That solution maintains downwards compatibility (almost, other than issue #1).

    Thoughts?

    Zeev
  • Zeev Suraski at Apr 3, 2005 at 3:46 pm
    Alan,

    Your blog entry is actually what made me look into that topic. I'm not
    sure whether I agree with you regarding the general necessity of
    __autoload(). __autoload() is not only about saving the headache of
    explicit require()'s, it's also about 'JITing' this task, so that no
    classes are loaded unless you actually use them.

    The main things I took from there are that __autoload() is broken since
    it's limited to just one declaration, and that somehow an alternative was
    introduced into SPL, which is slightly scary.

    Zeev
    At 15:58 03/04/2005, Alan Knowles wrote:
    I dont know if you read the blog comments here:
    http://www.akbkhome.com/blog.php/View/79/require_once+is+part+of+your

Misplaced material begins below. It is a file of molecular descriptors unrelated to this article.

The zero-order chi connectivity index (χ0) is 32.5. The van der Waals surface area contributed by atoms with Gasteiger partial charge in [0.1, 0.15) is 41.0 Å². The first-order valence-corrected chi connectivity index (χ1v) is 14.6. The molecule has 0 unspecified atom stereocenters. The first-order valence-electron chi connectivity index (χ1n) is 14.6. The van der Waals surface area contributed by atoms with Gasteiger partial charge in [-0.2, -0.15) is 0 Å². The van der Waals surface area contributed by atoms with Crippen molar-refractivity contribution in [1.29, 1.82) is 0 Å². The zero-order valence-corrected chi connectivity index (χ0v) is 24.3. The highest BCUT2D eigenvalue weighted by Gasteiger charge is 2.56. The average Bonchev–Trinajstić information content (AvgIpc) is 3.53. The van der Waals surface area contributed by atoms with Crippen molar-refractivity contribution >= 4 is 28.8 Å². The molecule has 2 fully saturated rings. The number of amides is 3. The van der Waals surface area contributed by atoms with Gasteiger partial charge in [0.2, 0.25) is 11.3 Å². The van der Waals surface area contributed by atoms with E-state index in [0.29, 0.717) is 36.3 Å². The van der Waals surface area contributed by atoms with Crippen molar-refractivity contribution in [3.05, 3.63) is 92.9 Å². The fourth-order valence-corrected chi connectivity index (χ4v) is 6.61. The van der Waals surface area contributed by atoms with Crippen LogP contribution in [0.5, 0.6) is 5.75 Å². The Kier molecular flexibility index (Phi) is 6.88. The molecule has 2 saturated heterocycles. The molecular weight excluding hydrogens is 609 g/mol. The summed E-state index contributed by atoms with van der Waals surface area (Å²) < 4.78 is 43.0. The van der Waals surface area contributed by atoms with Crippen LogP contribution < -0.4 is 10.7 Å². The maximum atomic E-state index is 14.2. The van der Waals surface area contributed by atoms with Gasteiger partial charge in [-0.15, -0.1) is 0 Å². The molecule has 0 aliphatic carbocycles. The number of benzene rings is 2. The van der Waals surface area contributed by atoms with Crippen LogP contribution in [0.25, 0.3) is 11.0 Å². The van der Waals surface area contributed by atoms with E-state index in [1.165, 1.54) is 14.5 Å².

+documentation..html
    and here
    http://www.akbkhome.com/blog.php/View/77/is+__autoload+evil%3F.html

    and slightly related
    http://www.akbkhome.com/blog.php/View/76/require_once%2C+one
    +optimization+too+many%3F.html

    It's pretty clear that people want to use autoload to save them having
    to deal with include paths.. (and perhaps save a few stat calls) - the
    more straightforward solution would be to add a include/require callback
    handler - so that rather than a class instantation action, magically
    doing file operations, you had a simpler and more obvious way to manage
    inclusions.

    But I guess Until I bother hacking something up for it, it'll remain